Say Hi to Gunter for me.
Hi Kieara, Michal Kracik replied to me with this blog post he wrote about Cape Town -https://www.rainforclimate.com/en/blog/detail/rain-for-cape-town/
A person from his US team, Judy Schwartz, author of Water in Plan Sight, is going to join us here at the hackathon http://judithdschwartz.com/
@William that all sounds great. I’m going to move this conversation to the Knowledge Management hackathon project, so as to not confuse this thread. Apologies to all for distracting into it here. William, Kieara and I have had some initial conversations over on messenger after we met on facebook. She is very interested too and plans to take the idea to Gunter Pauli
Thank you Cindy, I did come across that article. Some people still think building another seventeen billion rand dam is a solution so it’s so important that the correct information gets shared ASAP. I look forward to understanding the rain for climate concept more and hopefully that can be another actionable solution for Cape Town and Southern Africa.
@Cindy I can’t find the Knowledge Management project - does it have another name of is it on another platform?
@William - It’s great you found your way across to:
I’m feeling really positive about what might be possible with us all working together!
Definitely! John, are you talking about South African members? @Kieara_Gunn, Maybe with Olivier, and Thierry’s contacts in your part of the world, we can start a project? That land there is very arid and would really benefit. Do you think the mainstream farmers would be keen to be involved? From your land all the way to the east to Kent Tahir Coopers land,…a few hours away is all semi-arid. How much of it is conservation land and how much not being protected that could be restored?
Watch this awesome video that @Johndliu sent me about Watler’s work:
This is mind blowing knowledge about the water cycle and why it is SOOOOO important and holds the key! Recreate this cycle and we can restore our environment! I want to work with Cindy, Walter, John, Olivier, Thierry…all this deep knowledge from so many people to make a diagram that illustrates in a clear way this cycle. That is critical to educating people. I think it will help us to secure funding too.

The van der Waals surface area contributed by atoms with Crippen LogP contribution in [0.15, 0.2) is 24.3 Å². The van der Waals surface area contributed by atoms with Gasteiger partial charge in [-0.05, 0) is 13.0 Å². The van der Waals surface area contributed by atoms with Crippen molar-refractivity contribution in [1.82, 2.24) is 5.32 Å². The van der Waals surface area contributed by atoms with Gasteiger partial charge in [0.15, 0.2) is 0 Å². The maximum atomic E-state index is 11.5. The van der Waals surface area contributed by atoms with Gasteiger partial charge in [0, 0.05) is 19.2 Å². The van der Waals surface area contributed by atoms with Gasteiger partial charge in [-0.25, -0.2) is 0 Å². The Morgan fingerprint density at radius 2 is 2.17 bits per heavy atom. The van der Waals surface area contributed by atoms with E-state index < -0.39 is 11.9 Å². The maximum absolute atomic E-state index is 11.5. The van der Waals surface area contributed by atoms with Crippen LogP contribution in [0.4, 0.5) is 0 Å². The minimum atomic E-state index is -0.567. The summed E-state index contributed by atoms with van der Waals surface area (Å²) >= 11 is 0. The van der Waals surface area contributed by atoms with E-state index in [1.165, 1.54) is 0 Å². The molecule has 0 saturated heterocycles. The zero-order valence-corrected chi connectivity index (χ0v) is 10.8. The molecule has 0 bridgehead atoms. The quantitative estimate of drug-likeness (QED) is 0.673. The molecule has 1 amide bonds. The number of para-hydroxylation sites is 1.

So @Cindy, I’m available now to actually start working on some of these important hacks after the crazy amount of work of the event is now behind me. We want to showcase how far ideas generated at the hackathon have gone at the next OSCEDays event in June so let’s get busy saving planet earth! (At least undoing the harm two centuries of population explosion coupled with unimpeded industrialized growth has done).
Hey @water_boy, you gotta check out this amazing talk by Walter. @Cindy is a member of Walter’s organization. Olivier of Justdiggit (@omaes72), who started this thread is essentially using the same principles of hydrological restoration to bring back nature.
@cindy, @Johndliu, you should see Olivier’s presentation! Pretty impressive! Olivier, can you post those mind blowing arial heat maps of the projects you’ve worked on dimpled landscape and the cooling effect it has? That single image speaks to the power of such a simple technique!
Here is the latest “Master Class”
What you see in the early part of the Webinar … rain for climate … is temperature differentials. Perhaps the most salient discussion on this topic that I have heard. I’ve encountered this in my research and recognized it as very significant but this is a very advanced discussion of the impact with evidence. This is completely relevant for the Western Cape.
Hey folks, here ispart two of the webinar series on water restoration in drought conditions. This is a webinar we did with author Judith Schwartz, and has global examples of water being restored to landscape by good land management practices, along with showing how drought can be reversed.
we run ecosystem restoration webinars on our site: www.sustainabledesignmasterclass.com
Awesome! Thanks Raleigh!
Hey John, why don’t you post the composting toilet hack? I’ll add more info to that and maybe Bernelle and some other sanitation experts can feedback on that. Soil Haiti has had a program like you suggest going on for a long time.
@John , composting toilet advocates - I can copy this over to the composting toilet project when u set it up. This was posted onto Soil Science in Australia by Chad Sentman:
This is probably the most fascinating interdisciplinary discovery I have had since learning about permaculture, and perhaps the most significant discovery I will have for quite some time.
As part of it is relevant to the group, and theoretically you all are interested in the other components as well, I thought I’d post it here for some expert feedback and discussion, but also because my feeling is that this information needs to be widely disseminated. Sorry if anyone feels that this is too off-topic.
I’ve been looking into ecological sanitation and this seems to be the most cutting-edge advanced development in the field. It also utilizes several other components that have deep importance to me.
It’s called Terra Preta Sanitation and here’s how it works:
Urine and feces are separated. Both are lactofermented, urine in a storage container with Lactobacillus/EM, feces in a bokashi-style dry litter container, with Lactobacillus/EM as well as BioChar.
The fermentation of the urine prevents the process in which urine is broken down and nutrients are lost to the atmosphere.
After 30 days, both fermentations are vermicomposted for an additional 30 days (although some recipes call for varying processing time; the longest I’ve seen is nine months).
The combination of anaerobic fermentation and aerobic digestion by compost worms removes pathogenic threats while preserving soil nutrients. The result is Terra Preta soil.
This seems to me to be quite better than other humanure or biolitter toilets, and several degrees better than anything resembling a pit latrine, even urine diverting sorts like Clivis Multrum.
Not technically difficult, and can be implemented at large or small scale, urban or rural, first world or third world.